Evicted – Poverty and ProFit In the American City Book Report
Evicted – Poverty and Profit in the American City        The non-fiction book Evicted written by Matthew Desmond is set in Milwaukee and voices firsthand accounts of the heartbreaking stories of eight families who are each struggling to pay their rent. The affordable housing crisis is the center of their stories, and the events outlined in their lives take place between 2008 and 2009. Desmond does an excellent job at taking people who society may deem worthless and shows us their humanity and how hard they struggle to maintain a simple way of life in conditions that are constantly working against them. Desmond argues one of the main condition holding people back is rent prices. For many people in the story, rent payments were eating up over 70% of their income. Some of these people live in constant debt to their landlord, and therefore can be evicted at any time the landlord determines.        One of the main arguments Desmond makes is that forced evictions are a cause of poverty, not a symptom. In all of the cases of the families in the book, the reader is shown how evictions impact their daily lives, mental health, and ability to live. Not only do we see the pain and suffering these evicted people incur, we also see how much landlords are profiting from this pain. Poor people who try their luck in a private market that is plagued by discrimination and over-inflated prices have a significantly harder battle to face while landlords profit off their misfortune. Desmond believes that these struggling families trying to make rent should be given housing subsidies and the profit that landlords are making off rent should have limits. Another argument that Desmond makes is that there are high social costs for evictions, and they put a large amount of stress on families. Evictions prevent people from saving money, sometimes take possessions away, cause applying for new housing to be more difficult because of an eviction on one’s record, hurts children who are forced to move to new schools, and can cause people to lose jobs. Overall, Desmond believes evictions are destroying communities and peoples’ livelihoods.        I agree with Desmond’s argument that there should be more programs that assist with housing subsidies and landlords shouldn’t excessively profit from the poor if they are taking advantage of them. I do think that poverty is profitable and, to some extent, that it is hurting poverty’s ability to be alleviated. For example, one may not believe there is a lot of money to be made in a trailer park, but in the story Tobin makes $400,000 a year. Many poor people are simply victims of their circumstances, instead of having mad morals, lazy attitudes, or lack skills like many other critics argue. For Lamar in the story, after he paid his landlord his rent of $550, he only has $2.19 a day for the month. Lamar is someone who lived in chronic debt to his landlord and was forced to go to extremes to make a life for himself such as selling his food stamps for half of face value. Additionally, it is said in the book that three in four people who qualify for housing assistance get nothing. This is a harsh reality that many poor people face, and it is something in our society that we have a duty to change. I also agree that there are many social costs to evictions. For example, there were several instances where people had their benefits cut because notices were sent to the incorrect address due to an eviction. In the book, I also saw how kids suffered through these evictions because of always changing schools such as in Jori’s case where we see him fall behind in school. Stories like these are heartbreaking to hear, but they effectively portray how communities and individual’s quality of life are being harshly affected by evictions.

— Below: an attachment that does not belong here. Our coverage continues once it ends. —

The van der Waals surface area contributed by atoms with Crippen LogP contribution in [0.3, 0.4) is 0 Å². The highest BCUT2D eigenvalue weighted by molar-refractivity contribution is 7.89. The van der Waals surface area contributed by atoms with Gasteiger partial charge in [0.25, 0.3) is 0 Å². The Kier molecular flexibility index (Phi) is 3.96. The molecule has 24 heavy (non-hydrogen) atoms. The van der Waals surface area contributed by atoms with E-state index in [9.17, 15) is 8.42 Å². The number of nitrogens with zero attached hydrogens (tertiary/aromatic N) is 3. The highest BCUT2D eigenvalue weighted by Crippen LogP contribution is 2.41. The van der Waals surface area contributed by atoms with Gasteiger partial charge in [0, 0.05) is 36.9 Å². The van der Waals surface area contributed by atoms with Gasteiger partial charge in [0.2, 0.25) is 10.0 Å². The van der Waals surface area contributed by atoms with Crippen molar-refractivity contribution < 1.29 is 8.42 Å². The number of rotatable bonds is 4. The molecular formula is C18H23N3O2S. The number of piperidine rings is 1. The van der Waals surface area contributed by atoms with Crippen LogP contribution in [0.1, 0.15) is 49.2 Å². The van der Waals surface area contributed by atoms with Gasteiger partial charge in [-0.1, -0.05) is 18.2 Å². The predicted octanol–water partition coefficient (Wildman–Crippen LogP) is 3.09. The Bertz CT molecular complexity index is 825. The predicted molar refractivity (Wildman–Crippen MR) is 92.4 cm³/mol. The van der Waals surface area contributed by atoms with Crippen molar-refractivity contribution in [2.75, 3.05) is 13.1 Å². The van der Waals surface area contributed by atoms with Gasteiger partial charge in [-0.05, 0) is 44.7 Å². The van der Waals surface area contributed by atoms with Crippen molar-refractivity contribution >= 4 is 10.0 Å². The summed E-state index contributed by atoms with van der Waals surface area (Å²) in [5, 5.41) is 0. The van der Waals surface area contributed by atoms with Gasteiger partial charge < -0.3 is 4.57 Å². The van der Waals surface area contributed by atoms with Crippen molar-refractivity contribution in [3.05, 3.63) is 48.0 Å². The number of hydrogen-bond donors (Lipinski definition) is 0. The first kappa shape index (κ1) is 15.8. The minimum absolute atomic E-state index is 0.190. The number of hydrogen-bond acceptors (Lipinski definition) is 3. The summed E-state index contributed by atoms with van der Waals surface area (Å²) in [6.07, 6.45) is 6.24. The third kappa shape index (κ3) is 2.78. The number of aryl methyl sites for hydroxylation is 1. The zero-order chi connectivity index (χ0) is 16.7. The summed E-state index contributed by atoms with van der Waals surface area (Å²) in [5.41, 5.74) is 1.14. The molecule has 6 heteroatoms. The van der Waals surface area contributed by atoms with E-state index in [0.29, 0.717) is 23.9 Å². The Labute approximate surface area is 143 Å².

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Matthew Desmond And American City Book Report. (April 6, 2021). Retrieved from https://www.freeessays.education/matthew-desmond-and-american-city-book-report-essay/